Scientists also measure breeding success by sampling the condition of chicks through the colonies. Each chick is removed from the nest site by hand during the guard stage of caught with a net during the crèche stage and put into a bag for weighing. The flipper is measured and the chick released. A chick condition index is calculated to determine how well the chicks are growing and compare chick conditions between colonies and years.
Measuring Adélie foraging efforts
The Adélie penguin study also investigates parental foraging efforts with scientists fencing off a group of 50 breeding pairs from the rest of the colony. The only way in or out of this area is over an electronic weighbridge. Each breeding penguin has a small tag injected under the loose skin around the neck which acts like an individual barcode.
Each time the bird crosses the weighbridge sensors read the tag, weigh the bird and record the direction of travel (entering or exiting the colony). This information is then used to measure how long the birds spend at sea feeding, how much food is brought back for the chicks, the frequency of feeding trips and any sex differences in breeding and foraging behaviour.
In addition to the tags, scientists are using time depth recorders, satellite tags and transmitters to find out what Adélie penguins are doing while at sea. Stream-lined, battery-powered, transmitting devices are temporary attached to the feathers on a penguin’s back with sticky tape. These devices give out an electronic pulse around 55 times per minute with loudness of the beeps from the receiver indicating the direction and closeness of penguin.
Signals can be used to determine in particular behaviour at sea, with no beeps indicating the penguin is diving, constant beeps between 10-20 seconds show aerobic recovery between dives, constant beeps means the penguin is resting on ice, and intermittent beeps indicating the penguin is swimming.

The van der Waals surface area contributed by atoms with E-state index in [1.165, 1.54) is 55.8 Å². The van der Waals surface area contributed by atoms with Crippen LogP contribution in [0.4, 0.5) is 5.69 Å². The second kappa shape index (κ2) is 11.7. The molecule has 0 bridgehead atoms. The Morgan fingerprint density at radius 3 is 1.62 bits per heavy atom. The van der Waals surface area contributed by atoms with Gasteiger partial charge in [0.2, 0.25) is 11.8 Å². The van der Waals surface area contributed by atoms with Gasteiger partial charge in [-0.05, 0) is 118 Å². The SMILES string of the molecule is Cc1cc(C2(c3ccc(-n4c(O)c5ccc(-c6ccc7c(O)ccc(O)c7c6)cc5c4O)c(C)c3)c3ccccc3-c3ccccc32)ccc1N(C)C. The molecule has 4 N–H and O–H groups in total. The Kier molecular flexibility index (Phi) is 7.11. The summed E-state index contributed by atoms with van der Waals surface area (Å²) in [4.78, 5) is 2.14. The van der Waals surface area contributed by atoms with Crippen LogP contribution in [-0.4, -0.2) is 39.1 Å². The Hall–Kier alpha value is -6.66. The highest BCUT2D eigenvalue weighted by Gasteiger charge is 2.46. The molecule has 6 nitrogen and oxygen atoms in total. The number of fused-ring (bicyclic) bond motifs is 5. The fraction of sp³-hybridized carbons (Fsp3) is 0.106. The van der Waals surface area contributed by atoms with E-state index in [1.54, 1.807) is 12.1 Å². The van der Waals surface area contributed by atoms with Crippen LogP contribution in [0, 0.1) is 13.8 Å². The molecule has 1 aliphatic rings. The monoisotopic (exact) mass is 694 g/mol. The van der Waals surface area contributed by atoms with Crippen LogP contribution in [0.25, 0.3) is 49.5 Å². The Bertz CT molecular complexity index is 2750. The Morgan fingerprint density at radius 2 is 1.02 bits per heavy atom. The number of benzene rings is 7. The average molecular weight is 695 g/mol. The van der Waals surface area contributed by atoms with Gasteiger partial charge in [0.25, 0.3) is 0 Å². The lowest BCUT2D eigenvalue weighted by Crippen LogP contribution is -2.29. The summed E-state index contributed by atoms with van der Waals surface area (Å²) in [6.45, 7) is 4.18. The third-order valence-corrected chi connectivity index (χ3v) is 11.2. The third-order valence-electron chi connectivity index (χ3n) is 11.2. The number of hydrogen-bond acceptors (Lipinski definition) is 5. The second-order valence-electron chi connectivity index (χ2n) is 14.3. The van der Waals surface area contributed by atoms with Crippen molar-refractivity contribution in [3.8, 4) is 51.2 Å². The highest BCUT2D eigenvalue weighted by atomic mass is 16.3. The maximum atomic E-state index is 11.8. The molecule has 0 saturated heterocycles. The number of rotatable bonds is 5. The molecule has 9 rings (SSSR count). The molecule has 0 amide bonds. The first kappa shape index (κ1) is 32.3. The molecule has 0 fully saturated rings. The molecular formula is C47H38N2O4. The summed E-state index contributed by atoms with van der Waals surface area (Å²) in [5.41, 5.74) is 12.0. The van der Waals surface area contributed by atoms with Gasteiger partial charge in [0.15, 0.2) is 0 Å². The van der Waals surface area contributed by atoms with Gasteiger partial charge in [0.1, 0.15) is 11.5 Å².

Signals can also determine location at sea and this is done by triangulation with 2 or 3 people up to 100 kilometres apart attempting to fix the transmission location of the penguin. Location data provides the size of the foraging area, any overlapping of feeding areas of adjacent colonies and distance to feeding grounds.
The question is what is driving the annual variation and increases in colony size. Adélie penguins generally thrive in areas of intermediate sea-ice concentration – around 15 percent ice coverage is ideal – as they need ice for resting but not so much that individuals only have a limited number of cracks close to the colony to forage through or use more energy to walk greater distance to open water.
With rising sea temperatures scientists are concerned that around 75 percent of Adélie penguin colonies (70 percent of the breeding population) in Antarctica will decrease or disappear by 2050. These declines are projected to occur in colonies located north of 75°S. However, Ross Island colonies are south of 70°S.